Last week I wrote about two possible mistakes you could make on your way to retirement: not getting credit for service where you’d need to make a deposit and credit for service where you got a refund of your retirement contributions and would need to make a redeposit. This time I want to highlight another mistake you should avoid, and three pitfalls you may not be able to avoid.
FEHB or FEGLI
One of the prized benefits of government employment is the ability to enroll in the Federal Employees Health Benefits program. And you can carry that coverage into retirement if you have been enrolled in it for the five consecutive years before you retire (or from your first opportunity to enroll). If you don’t meet that requirement, you’ll be out in the cold unless you are offered an early retirement opportunity and were enrolled in the FEHB program before the latest early retirement authority was approved for your agency.
To carry your Federal Employees’ Group Life Insurance coverage into retirement, you must have been enrolled in the program for the five consecutive years before you retire (or from your first opportunity to enroll). However, if you don’t meet that requirement, your FEGLI coverage will end. And, unlike the FEHB program, the law doesn’t provide for a waiver.
Age reduction. The penalties facing you if you are offered early retirement are controlled by the retirement system you are in. If you are a CSRS employee, your annuity will be reduced by 2 percent for every year you are under age 55 (1/6 percent per month). There isn’t any penalty if you are a FERS early retiree who retires under a VERA or if you are given a specific RIF notice, and are at least age 50 with 20 years of service or any age with 25. However, if you retire under the MRA+10 Provision (minimum retirement age with at least 10 but fewer than 30 years of service), your annuity will be reduced by 5 percent for every year you are under age 62.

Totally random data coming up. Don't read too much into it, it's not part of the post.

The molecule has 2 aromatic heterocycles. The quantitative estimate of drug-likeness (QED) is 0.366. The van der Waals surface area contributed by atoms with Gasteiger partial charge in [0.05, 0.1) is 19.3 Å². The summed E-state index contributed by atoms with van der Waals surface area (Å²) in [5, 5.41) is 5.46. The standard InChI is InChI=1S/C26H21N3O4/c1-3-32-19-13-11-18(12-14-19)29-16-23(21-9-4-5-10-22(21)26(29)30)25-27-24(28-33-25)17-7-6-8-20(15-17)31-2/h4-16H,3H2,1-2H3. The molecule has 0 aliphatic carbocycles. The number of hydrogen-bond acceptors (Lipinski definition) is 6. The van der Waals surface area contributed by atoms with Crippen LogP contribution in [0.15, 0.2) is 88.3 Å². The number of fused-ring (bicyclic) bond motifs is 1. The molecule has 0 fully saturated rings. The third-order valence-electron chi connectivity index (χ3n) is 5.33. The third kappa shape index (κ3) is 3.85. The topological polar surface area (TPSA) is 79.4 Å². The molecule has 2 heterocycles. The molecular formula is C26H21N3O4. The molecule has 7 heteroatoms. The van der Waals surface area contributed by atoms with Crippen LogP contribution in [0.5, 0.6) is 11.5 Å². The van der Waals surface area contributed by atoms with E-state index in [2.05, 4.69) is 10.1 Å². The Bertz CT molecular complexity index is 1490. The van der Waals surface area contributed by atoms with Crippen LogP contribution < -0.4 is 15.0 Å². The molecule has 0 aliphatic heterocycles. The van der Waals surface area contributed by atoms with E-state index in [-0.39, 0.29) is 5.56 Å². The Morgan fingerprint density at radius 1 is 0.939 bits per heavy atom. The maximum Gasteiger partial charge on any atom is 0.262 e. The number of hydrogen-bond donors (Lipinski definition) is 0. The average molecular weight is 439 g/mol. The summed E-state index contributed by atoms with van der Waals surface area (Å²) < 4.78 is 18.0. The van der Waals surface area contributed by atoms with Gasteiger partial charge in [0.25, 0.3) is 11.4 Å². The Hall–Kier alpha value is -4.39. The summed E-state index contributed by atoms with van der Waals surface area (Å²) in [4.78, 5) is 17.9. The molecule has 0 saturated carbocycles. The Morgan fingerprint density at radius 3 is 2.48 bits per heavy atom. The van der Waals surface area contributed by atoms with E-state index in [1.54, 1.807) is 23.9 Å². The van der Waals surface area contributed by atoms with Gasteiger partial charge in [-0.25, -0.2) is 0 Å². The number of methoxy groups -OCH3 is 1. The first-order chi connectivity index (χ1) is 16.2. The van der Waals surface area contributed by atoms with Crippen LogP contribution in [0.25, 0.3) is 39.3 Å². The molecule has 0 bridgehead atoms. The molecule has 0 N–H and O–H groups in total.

Windfall elimination provision. If you are covered by CSRS (or FERS and will have a CSRS component in your annuity) and have enough credits to be eligible for a Social Security benefit, you’ll be subject to the windfall elimination provision. The WEP will reduce your Social Security benefit if you receive an annuity – in whole or part – from CSRS, a retirement system where you didn’t pay Social Security taxes and have fewer than 30 years of substantial earnings under Social Security.
Government pension offset. If you are (or will be) receiving an annuity from a system where you didn’t pay Social Security taxes, such as CSRS, and your spouse is entitled to a Social Security benefit based on his or her own earnings, the GPO will cause your Social Security spousal benefit to be reduced by $1 for every $3 in your CSRS annuity. As a rule, the GPO wipes out that spousal Social Security benefit.